True Detective: With Matthew McConaughey and Woody Harrelson, this is as cinematic as television gets
It’s worth staying on the trail of this slow-burning Deep South crime drama
Ellen E Jones
Ellen is The Independent's TV critic. She writes a daily review of Last Night's TV and a weekly 'Inside TV' column for the i paper, as well as a column on general topics for the main paper most Wednesdays. Ellen is a former Hollywood correspondent and a contributing editor to Little White Lies, she's written on TV, film, lifestyle, travel and politics for publications including the Guardian, The Times, The Sunday Times, Esquire and Total Film.
Sunday 23 February 2014
They call it the McConaissance.
Matthew McConaughey’s transformation from shirtless himbo to enthralling actor has already earned him his first Oscar nomination. His new-found intensity is perfectly showcased by True Detective, the eerie, Louisiana-set crime thriller, which started an eight-week run on Sky Atlantic on Saturday.
He plays Det. Rustin Cohle, a loner given to nihilistic speechifying, much to the annoyance of his gregarious good ol’ boy partner, Det. Martin Hart (played by fellow Texan, Woody Harrelson). It’s 1995 and the pair are investigating the ritualistic murder of a young woman, somewhere out in the Louisiana sticks. But it’s also 17 years later, and our two detectives – now a little balder, a little fatter and, in Cohle’s case, a little crazier – are being interviewed separately by police. This supposedly closed case is attracting renewed police interest, for reasons that remain unclear.
This isn’t just the usual difference in policing styles, then. Rust and Marty are also rival narrators recounting the same story from alternative perspectives. There’s the straight-up heroic procedural that Marty’s told in every cop bar from Houston to Biloxi; and then there’s that darker tale that Rust continually hints at, a dread-filled supernatural horror, full of occult symbolism, drug-induced psychosis and abandoned meth shacks. “This place is like someone’s memory of a town and that memory’s faded,” drawls Rust. “Stop saying shit like that,” replies Marty.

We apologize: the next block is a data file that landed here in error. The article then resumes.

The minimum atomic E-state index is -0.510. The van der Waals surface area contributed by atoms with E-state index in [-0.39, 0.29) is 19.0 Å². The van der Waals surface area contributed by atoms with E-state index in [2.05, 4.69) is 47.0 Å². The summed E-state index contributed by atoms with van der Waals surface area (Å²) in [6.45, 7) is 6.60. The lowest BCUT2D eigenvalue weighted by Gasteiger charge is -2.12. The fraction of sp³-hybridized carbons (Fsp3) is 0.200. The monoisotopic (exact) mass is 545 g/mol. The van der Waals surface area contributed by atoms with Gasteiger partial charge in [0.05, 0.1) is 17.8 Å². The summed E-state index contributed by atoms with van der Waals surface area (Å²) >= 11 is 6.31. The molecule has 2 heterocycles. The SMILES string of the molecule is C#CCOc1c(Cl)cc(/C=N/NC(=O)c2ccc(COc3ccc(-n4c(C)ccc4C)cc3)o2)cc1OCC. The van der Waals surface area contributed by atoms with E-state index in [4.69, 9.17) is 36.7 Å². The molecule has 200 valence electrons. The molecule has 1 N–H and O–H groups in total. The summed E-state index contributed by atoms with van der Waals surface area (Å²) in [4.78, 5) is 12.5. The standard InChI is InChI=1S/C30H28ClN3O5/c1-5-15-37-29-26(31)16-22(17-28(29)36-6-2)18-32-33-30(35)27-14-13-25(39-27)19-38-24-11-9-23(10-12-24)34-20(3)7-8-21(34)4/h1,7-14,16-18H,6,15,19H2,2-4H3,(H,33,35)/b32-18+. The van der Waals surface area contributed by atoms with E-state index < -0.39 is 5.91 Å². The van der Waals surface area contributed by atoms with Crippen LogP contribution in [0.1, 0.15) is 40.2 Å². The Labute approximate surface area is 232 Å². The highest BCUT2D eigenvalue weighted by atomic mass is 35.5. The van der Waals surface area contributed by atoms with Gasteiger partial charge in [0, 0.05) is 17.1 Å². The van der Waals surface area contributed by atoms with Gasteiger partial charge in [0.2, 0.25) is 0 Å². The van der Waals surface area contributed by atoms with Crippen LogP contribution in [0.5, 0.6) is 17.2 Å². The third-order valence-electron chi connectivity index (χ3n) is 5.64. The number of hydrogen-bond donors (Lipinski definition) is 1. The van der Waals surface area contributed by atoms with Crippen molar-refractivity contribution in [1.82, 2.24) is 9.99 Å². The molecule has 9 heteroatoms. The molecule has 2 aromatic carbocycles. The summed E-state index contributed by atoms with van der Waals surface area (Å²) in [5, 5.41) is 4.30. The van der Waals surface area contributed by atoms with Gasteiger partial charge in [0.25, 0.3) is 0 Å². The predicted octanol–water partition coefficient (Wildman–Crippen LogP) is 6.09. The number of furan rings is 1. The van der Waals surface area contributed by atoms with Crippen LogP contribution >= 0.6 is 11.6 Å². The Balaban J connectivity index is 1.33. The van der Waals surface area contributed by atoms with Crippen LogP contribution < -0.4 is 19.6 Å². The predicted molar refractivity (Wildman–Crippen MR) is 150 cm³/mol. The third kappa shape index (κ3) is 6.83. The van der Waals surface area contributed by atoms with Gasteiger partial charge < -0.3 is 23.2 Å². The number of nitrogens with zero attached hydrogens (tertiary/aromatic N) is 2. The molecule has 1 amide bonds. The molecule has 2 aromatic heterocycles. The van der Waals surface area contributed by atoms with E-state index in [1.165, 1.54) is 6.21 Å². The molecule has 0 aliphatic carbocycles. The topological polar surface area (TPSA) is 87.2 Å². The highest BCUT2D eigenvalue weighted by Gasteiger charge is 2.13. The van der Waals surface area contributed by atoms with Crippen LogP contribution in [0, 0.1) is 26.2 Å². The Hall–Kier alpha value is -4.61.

True Detective is as cinematic as television gets and, in many ways, is superior to its more prestigious cousin. It’s not just the movie-star cast, or that it was shot on 35mm, or the soundtrack by T Bone Burnett. It’s not even the unusual amount of creative control given to writer Nic Pizzolatto and director Cary Joji Fukunaga.
What makes True Detective such a distinctive piece of television is that when it ends, it ends. There will be no irritating cliffhanger to be taken up next season, and if a second season does materialise, it will be with different actors, different characters and a different setting. So, like one of Rust’s rambling monologues, True Detective might feel like it’s veering into the chaos, but there is a finale in sight. That monster out there in the woods is gradually moving into view.
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